Monsoon rains in the U.S. Southwest have increased in intensity by as much as 11 percent since the 1970s, meaning more rain is falling in less time, according to research by the U.S. Department of Agriculture. The number of these rainstorms has also increased 15 percent in the last half-century.
The scientists say the uptick is very likely due to global warming, noting that temperatures in the region have risen an average 0.4 degrees Fahrenheit per decade since the 1960s. While these climate change-charged storms contain more precipitation, they don’t seem to cover a larger area. The research was published recently in the journal Geophysical Research Letters.
“It is crucial that we track changes in individual rain storm intensities, especially in regions like the Southwest, where high-intensity, short duration storms are responsible for the majority of the annual rain fall,” hydrologist Eleonora M. C. Demaria with the Agricultural Research Service and lead author of the new study, said in a statement. “Such changes can have important impacts on the [region’s] ecology and are more likely to cause problems such as flash floods.”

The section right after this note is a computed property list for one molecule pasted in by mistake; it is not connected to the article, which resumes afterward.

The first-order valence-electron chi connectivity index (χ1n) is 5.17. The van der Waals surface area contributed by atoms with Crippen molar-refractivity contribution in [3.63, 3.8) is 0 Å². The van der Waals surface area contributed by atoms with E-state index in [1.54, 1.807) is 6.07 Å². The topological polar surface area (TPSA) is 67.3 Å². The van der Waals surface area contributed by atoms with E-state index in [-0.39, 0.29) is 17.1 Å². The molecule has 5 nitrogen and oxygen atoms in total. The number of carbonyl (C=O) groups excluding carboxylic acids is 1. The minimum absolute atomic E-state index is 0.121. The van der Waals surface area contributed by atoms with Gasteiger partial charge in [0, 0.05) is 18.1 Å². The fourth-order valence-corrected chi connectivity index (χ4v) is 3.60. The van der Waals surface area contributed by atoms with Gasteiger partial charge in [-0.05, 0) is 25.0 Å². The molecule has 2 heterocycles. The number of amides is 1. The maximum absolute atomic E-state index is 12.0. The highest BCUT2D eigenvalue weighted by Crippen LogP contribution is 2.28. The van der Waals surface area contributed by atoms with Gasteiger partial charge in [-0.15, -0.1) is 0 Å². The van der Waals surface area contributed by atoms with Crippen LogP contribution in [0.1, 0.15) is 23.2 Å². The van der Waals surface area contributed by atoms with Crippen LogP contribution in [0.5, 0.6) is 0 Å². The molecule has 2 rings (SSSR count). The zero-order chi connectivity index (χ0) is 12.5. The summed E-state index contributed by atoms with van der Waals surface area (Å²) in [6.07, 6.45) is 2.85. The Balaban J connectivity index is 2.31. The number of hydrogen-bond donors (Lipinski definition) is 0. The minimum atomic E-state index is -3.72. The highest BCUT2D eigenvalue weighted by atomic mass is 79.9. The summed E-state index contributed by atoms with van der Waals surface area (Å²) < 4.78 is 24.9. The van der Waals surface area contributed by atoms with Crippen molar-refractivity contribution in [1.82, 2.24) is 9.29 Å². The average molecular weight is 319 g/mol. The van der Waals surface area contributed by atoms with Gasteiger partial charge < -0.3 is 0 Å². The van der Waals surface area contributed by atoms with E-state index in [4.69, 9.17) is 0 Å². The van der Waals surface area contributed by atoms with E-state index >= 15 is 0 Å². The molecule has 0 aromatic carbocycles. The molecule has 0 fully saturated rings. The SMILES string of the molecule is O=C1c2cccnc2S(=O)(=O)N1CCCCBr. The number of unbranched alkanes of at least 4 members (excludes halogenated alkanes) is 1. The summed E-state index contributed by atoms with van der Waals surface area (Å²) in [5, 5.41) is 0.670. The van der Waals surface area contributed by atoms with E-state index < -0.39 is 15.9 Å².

Monsoon rains, defined as sudden downpours that fall in less than one hour, have been responsible for several significant flooding events in the past few years in states including Arizona, Oklahoma, and Texas. Demaria and her colleagues said government agencies and developers must build more robust and resilient drainage infrastructure capable of handling more intense rainfalls if they hope to reduce the risk of flooding.